Seeks Right Dose For Kids
Detroit Free Press and the Associated Press, November 20,
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could require drug companies to test medicines to assure that
dosages are appropriate for children under legislation given
final congressional approval Wednesday.
The measure, passed by the House on a voice vote, is aimed at
eliminating the guesswork for doctors who prescribe for children
medicines that have been tested only for adults. The bill
already had passed the Senate.
FDA Commissioner Mark McClellan and Health and Human Services
Secretary Tommy Thompson, in a joint statement, welcomed passage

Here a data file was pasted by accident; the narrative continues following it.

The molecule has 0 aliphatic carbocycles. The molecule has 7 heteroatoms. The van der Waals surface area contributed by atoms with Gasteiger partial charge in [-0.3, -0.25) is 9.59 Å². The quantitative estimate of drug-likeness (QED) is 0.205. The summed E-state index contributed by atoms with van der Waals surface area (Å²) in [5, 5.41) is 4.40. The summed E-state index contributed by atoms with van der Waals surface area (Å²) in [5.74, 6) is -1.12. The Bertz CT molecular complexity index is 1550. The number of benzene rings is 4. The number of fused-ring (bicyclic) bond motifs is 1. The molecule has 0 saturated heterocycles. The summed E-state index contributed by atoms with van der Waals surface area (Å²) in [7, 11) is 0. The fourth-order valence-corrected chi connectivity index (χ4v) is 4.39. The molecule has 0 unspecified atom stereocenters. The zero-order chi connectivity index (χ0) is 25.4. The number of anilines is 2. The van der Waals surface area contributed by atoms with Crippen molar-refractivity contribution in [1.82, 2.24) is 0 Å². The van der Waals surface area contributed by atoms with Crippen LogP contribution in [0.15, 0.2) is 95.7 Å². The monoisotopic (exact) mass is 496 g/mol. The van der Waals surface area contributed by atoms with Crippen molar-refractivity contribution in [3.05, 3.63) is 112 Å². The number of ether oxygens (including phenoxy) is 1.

of the bill. "Children are a unique population with special
medical needs," they said.
The legislation was sponsored in the Senate by Sen. Mike DeWine,
R-Ohio. It expands on 1997 legislation that extended patent
rights time periods for pharmaceutical companies that
volunteered to carry out pediatric studies to develop labeling
standards for children.
In 1998, the Food and Drug Administration issued what it called
the pediatric rule, giving the FDA the authority to require
tests for adult drugs prescribed more often for children. But
last year, a federal court struck down the rule, stressing that
it was up to Congress to pass legislation giving the FDA the
authority it needed.
The legislation would ensure that the FDA can require testing on
children when drug companies lack the financial incentives to
voluntarily conduct testing.
It applies to all medications, such as vaccines, whose intended
use for children is the same as that for adults.
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